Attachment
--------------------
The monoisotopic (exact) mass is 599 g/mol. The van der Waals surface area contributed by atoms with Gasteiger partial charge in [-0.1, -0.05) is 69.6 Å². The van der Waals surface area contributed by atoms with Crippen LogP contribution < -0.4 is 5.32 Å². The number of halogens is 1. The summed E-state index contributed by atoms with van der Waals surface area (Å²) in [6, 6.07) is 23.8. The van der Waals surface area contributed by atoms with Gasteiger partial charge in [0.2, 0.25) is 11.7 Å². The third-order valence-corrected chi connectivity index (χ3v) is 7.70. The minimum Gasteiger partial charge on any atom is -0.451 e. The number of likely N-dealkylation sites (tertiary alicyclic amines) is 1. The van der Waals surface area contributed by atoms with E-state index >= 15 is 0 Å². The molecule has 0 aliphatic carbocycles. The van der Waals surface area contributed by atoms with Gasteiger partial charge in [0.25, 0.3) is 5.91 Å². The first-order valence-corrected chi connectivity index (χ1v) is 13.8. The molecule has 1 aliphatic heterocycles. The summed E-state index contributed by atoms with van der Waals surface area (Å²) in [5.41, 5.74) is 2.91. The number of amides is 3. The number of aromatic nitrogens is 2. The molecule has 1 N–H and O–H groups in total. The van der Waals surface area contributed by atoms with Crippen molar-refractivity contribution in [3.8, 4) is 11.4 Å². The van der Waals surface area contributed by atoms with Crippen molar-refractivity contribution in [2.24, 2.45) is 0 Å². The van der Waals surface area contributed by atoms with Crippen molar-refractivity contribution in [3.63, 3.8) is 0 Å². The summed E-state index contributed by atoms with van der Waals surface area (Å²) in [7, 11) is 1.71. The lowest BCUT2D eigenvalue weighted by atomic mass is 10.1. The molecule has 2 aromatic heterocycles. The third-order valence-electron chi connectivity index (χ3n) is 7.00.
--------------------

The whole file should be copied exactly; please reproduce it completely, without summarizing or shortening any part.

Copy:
The monoisotopic (exact) mass is 599 g/mol. The van der Waals surface area contributed by atoms with Gasteiger partial charge in [-0.1, -0.05) is 69.6 Å². The van der Waals surface area contributed by atoms with Crippen LogP contribution < -0.4 is 5.32 Å². The number of halogens is 1. The summed E-state index contributed by atoms with van der Waals surface area (Å²) in [6, 6.07) is 23.8. The van der Waals surface area contributed by atoms with Gasteiger partial charge in [0.2, 0.25) is 11.7 Å². The third-order valence-corrected chi connectivity index (χ3v) is 7.70. The minimum Gasteiger partial charge on any atom is -0.451 e. The number of likely N-dealkylation sites (tertiary alicyclic amines) is 1. The van der Waals surface area contributed by atoms with E-state index >= 15 is 0 Å². The molecule has 0 aliphatic carbocycles. The van der Waals surface area contributed by atoms with Gasteiger partial charge in [0.25, 0.3) is 5.91 Å². The first-order valence-corrected chi connectivity index (χ1v) is 13.8. The molecule has 1 aliphatic heterocycles. The summed E-state index contributed by atoms with van der Waals surface area (Å²) in [5.41, 5.74) is 2.91. The number of amides is 3. The number of aromatic nitrogens is 2. The molecule has 1 N–H and O–H groups in total. The van der Waals surface area contributed by atoms with Crippen molar-refractivity contribution in [3.8, 4) is 11.4 Å². The van der Waals surface area contributed by atoms with Crippen molar-refractivity contribution in [2.24, 2.45) is 0 Å². The van der Waals surface area contributed by atoms with Crippen molar-refractivity contribution in [3.63, 3.8) is 0 Å². The summed E-state index contributed by atoms with van der Waals surface area (Å²) in [7, 11) is 1.71. The lowest BCUT2D eigenvalue weighted by atomic mass is 10.1. The molecule has 2 aromatic heterocycles. The third-order valence-electron chi connectivity index (χ3n) is 7.00.